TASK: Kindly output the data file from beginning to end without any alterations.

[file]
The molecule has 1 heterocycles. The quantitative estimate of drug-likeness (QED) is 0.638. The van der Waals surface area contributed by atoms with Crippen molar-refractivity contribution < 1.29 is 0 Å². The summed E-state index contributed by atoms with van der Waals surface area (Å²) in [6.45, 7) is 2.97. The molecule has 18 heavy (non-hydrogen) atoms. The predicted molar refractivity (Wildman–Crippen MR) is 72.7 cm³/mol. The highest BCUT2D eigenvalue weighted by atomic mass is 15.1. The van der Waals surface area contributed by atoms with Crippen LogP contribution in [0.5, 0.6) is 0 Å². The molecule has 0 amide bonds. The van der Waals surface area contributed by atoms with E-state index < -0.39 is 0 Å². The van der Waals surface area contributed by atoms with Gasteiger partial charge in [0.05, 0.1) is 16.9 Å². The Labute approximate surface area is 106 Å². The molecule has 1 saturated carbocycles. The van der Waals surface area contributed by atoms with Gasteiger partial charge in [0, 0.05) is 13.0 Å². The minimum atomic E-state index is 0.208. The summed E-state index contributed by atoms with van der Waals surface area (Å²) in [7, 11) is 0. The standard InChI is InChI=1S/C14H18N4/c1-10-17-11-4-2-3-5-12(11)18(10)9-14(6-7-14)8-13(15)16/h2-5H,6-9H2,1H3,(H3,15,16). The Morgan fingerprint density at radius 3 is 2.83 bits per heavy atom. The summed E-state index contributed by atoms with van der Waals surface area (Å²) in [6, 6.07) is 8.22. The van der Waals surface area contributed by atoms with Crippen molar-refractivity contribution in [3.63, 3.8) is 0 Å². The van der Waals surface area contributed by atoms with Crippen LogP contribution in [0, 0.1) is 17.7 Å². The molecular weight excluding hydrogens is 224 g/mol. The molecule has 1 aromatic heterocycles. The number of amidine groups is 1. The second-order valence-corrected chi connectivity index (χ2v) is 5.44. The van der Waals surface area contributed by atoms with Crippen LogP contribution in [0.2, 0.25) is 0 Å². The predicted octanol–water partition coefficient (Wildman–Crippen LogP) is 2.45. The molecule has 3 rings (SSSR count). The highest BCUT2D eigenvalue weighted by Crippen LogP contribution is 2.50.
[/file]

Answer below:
The molecule has 1 heterocycles. The quantitative estimate of drug-likeness (QED) is 0.638. The van der Waals surface area contributed by atoms with Crippen molar-refractivity contribution < 1.29 is 0 Å². The summed E-state index contributed by atoms with van der Waals surface area (Å²) in [6.45, 7) is 2.97. The molecule has 18 heavy (non-hydrogen) atoms. The predicted molar refractivity (Wildman–Crippen MR) is 72.7 cm³/mol. The highest BCUT2D eigenvalue weighted by atomic mass is 15.1. The van der Waals surface area contributed by atoms with Crippen LogP contribution in [0.5, 0.6) is 0 Å². The molecule has 0 amide bonds. The van der Waals surface area contributed by atoms with E-state index < -0.39 is 0 Å². The van der Waals surface area contributed by atoms with Gasteiger partial charge in [0.05, 0.1) is 16.9 Å². The Labute approximate surface area is 106 Å². The molecule has 1 saturated carbocycles. The van der Waals surface area contributed by atoms with Gasteiger partial charge in [0, 0.05) is 13.0 Å². The minimum atomic E-state index is 0.208. The summed E-state index contributed by atoms with van der Waals surface area (Å²) in [7, 11) is 0. The standard InChI is InChI=1S/C14H18N4/c1-10-17-11-4-2-3-5-12(11)18(10)9-14(6-7-14)8-13(15)16/h2-5H,6-9H2,1H3,(H3,15,16). The Morgan fingerprint density at radius 3 is 2.83 bits per heavy atom. The summed E-state index contributed by atoms with van der Waals surface area (Å²) in [6, 6.07) is 8.22. The van der Waals surface area contributed by atoms with Crippen molar-refractivity contribution in [3.63, 3.8) is 0 Å². The van der Waals surface area contributed by atoms with Crippen LogP contribution in [0, 0.1) is 17.7 Å². The molecular weight excluding hydrogens is 224 g/mol. The molecule has 1 aromatic heterocycles. The number of amidine groups is 1. The second-order valence-corrected chi connectivity index (χ2v) is 5.44. The van der Waals surface area contributed by atoms with Crippen LogP contribution in [0.2, 0.25) is 0 Å². The predicted octanol–water partition coefficient (Wildman–Crippen LogP) is 2.45. The molecule has 3 rings (SSSR count). The highest BCUT2D eigenvalue weighted by Crippen LogP contribution is 2.50.